point and OS Grid reference:
park at Bowlees – voluntary contribution (NY 908283)
31 North Pennines - Teesdale and Weardale
Distance: 6.5 miles
Date of Walk 3
Traffic light rating:
(For explanation see My
For advice on .gpx files see
the PDF logo above to give a printable version of this walk without the
view route as a dynamic Ordnance Survey map click here.
call this the High Force walk, it also includes Low Force waterfall and
even if neither waterfall existed, the rest of the walk is worth doing for
the views of Teesdale. This really is a beautiful valley, within the North
In the north of England, mention of the
“Whin Sill” crops up all over the place. It is a layer of a hard, dark
rock called dolerite, also known as ‘whinstone’, formed from molten rock
some 295 million years ago. It provides the edge over which the High Force
waterfall falls. It has dubious claims to be the highest waterfall in
England (which it is not) but its might is impressive enough nevertheless.
Low Force is more a series of cascades than a
sheer drop but still a respectable display.
The walk starts from the Bowlees Visitors
Centre car park with an unusual voluntary “Donate and Display”
arrangement (NY 908283). The car park is on the north side of the B6277,
about 3½ miles north west of Middleton-in-Teesdale.
There are no refreshment/toilet facilities on
From the car park (NY 908283), follow the sign from its rear for the
Visitors Centre itself and High Force. Pass the Centre and on reaching the
road by a row of white painted cottages, turn right.
Follow the road to the ‘T’ junction with
the B6277. Turn right for only a few yards then turn off left to follow the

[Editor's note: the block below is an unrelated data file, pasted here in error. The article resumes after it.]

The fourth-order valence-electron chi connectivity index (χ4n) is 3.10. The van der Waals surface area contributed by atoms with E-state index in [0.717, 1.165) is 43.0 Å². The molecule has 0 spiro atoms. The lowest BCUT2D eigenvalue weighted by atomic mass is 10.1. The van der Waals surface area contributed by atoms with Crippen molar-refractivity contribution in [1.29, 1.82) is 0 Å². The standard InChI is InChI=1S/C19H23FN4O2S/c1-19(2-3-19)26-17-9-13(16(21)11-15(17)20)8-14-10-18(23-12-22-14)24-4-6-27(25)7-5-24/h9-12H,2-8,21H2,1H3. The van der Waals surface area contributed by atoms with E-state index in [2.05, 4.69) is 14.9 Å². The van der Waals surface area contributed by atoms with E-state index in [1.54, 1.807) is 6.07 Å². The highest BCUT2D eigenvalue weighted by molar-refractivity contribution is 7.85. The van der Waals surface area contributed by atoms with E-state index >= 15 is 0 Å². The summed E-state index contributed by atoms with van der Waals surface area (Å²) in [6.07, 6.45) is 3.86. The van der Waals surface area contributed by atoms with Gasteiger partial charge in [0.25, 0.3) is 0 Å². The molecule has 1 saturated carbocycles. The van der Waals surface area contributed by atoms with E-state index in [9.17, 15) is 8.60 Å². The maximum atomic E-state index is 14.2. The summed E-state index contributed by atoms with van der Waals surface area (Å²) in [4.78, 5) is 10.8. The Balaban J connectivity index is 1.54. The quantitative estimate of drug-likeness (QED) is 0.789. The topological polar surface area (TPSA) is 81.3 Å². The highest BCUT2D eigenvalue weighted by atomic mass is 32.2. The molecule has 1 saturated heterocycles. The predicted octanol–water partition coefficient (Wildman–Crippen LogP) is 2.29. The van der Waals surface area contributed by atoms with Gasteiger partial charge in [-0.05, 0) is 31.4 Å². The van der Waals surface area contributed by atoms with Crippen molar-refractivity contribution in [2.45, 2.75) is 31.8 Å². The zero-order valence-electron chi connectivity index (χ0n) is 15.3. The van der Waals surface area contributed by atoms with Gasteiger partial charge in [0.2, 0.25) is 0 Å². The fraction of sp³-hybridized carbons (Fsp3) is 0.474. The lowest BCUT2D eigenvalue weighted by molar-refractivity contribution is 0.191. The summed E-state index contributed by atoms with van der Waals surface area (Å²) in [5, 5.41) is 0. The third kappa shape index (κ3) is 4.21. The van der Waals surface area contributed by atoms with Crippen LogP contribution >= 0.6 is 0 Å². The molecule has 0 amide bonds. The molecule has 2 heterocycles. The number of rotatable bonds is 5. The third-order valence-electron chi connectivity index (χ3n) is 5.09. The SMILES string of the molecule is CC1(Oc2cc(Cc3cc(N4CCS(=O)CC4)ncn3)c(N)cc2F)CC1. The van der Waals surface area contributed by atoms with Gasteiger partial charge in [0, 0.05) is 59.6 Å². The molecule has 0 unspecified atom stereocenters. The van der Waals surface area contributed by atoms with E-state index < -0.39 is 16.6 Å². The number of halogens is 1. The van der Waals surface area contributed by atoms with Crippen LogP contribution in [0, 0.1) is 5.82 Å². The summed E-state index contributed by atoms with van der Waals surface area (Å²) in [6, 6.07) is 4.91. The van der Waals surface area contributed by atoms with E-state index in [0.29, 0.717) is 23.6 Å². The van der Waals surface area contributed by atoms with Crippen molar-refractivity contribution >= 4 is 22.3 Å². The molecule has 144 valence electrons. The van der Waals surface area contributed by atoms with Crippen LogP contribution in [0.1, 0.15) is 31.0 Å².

fingerpost for “Low Force and Pennine Way 300 yards” and “High Force 1¾
miles”. Shortly, go through a slit stile into the woods and follow the
path to Wynch Bridge over the River Tees. This current bridge was built in
1831. Cross this suspension
bridge. Note the sign - only one person should cross at once.
As you cross, there is a good view of Low
Force to the right.
Once over Wynch Bridge, there is an
information board about the falls. Turn right here to follow the fingerpost
for “Pennine Way, Bridge 1 mile and High Force 1½ miles”.
Follow the path along the river, passing a
sheep sculpture with the inscription “A Wonderful Place to be a Walker”.
You also pass a sign which tells you are
entering Moor House Upper Teesdale Nature Reserve.
At NY 889283, you pass Holwick Head
footbridge, leading from a large car park and the main access route for
tourists wanting to see High Force.
You will hear High Force long before you see
it. Look out for a fork in the path with some black painted railings visible
and turn right. This is the best viewing point for High Force.
Return to the main path and continue
following the river.
At NY 873280, you pass High Force Quarry,
across the river. The true scale of this becomes evident from high ground
later. Not far past the quarry, the path starts to climb and turns away from
the river. This is a beautiful stretch of the valley. There are a few rocks
here which make a good picnic stop with a good view. Across the river is
Dine Holm Scar, attractive despite the quarry next to it.
As the ground levels out, you can see the end
of Cronkley/Green Hill scars. At NY 862283, you pass two Pennine Way marker